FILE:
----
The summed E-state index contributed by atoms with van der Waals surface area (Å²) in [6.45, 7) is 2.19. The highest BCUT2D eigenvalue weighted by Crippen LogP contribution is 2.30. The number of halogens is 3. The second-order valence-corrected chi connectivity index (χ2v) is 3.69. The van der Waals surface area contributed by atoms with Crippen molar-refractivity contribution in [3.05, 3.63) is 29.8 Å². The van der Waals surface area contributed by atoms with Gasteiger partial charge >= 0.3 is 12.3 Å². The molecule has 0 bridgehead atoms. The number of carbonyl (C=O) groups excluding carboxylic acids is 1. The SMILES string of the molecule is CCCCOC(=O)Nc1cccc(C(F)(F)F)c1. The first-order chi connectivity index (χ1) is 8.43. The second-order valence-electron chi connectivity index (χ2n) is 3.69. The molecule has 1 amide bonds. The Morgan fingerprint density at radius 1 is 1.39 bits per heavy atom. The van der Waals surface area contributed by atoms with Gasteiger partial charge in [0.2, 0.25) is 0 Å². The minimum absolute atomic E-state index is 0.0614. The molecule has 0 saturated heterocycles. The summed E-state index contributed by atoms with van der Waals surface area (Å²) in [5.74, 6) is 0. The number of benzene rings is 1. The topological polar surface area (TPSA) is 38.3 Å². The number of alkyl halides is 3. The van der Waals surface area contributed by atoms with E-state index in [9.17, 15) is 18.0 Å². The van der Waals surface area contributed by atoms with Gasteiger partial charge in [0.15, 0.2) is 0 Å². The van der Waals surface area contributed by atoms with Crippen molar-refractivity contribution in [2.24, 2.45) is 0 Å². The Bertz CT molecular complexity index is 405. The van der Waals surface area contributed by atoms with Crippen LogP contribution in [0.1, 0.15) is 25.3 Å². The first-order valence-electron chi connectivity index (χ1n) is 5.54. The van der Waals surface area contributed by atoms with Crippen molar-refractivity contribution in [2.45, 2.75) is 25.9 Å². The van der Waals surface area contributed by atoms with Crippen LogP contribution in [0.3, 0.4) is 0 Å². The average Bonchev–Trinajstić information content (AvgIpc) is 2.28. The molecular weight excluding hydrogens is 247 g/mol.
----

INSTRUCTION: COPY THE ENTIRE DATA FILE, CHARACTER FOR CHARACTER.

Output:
The summed E-state index contributed by atoms with van der Waals surface area (Å²) in [6.45, 7) is 2.19. The highest BCUT2D eigenvalue weighted by Crippen LogP contribution is 2.30. The number of halogens is 3. The second-order valence-corrected chi connectivity index (χ2v) is 3.69. The van der Waals surface area contributed by atoms with Crippen molar-refractivity contribution in [3.05, 3.63) is 29.8 Å². The van der Waals surface area contributed by atoms with Gasteiger partial charge >= 0.3 is 12.3 Å². The molecule has 0 bridgehead atoms. The number of carbonyl (C=O) groups excluding carboxylic acids is 1. The SMILES string of the molecule is CCCCOC(=O)Nc1cccc(C(F)(F)F)c1. The first-order chi connectivity index (χ1) is 8.43. The second-order valence-electron chi connectivity index (χ2n) is 3.69. The molecule has 1 amide bonds. The Morgan fingerprint density at radius 1 is 1.39 bits per heavy atom. The van der Waals surface area contributed by atoms with Gasteiger partial charge in [0.2, 0.25) is 0 Å². The minimum absolute atomic E-state index is 0.0614. The molecule has 0 saturated heterocycles. The summed E-state index contributed by atoms with van der Waals surface area (Å²) in [5.74, 6) is 0. The number of benzene rings is 1. The topological polar surface area (TPSA) is 38.3 Å². The number of alkyl halides is 3. The van der Waals surface area contributed by atoms with E-state index in [9.17, 15) is 18.0 Å². The van der Waals surface area contributed by atoms with Gasteiger partial charge in [0.15, 0.2) is 0 Å². The van der Waals surface area contributed by atoms with Crippen molar-refractivity contribution in [2.24, 2.45) is 0 Å². The Bertz CT molecular complexity index is 405. The van der Waals surface area contributed by atoms with Crippen LogP contribution in [0.1, 0.15) is 25.3 Å². The first-order valence-electron chi connectivity index (χ1n) is 5.54. The van der Waals surface area contributed by atoms with Crippen molar-refractivity contribution in [2.45, 2.75) is 25.9 Å². The van der Waals surface area contributed by atoms with Crippen LogP contribution in [0.3, 0.4) is 0 Å². The average Bonchev–Trinajstić information content (AvgIpc) is 2.28. The molecular weight excluding hydrogens is 247 g/mol.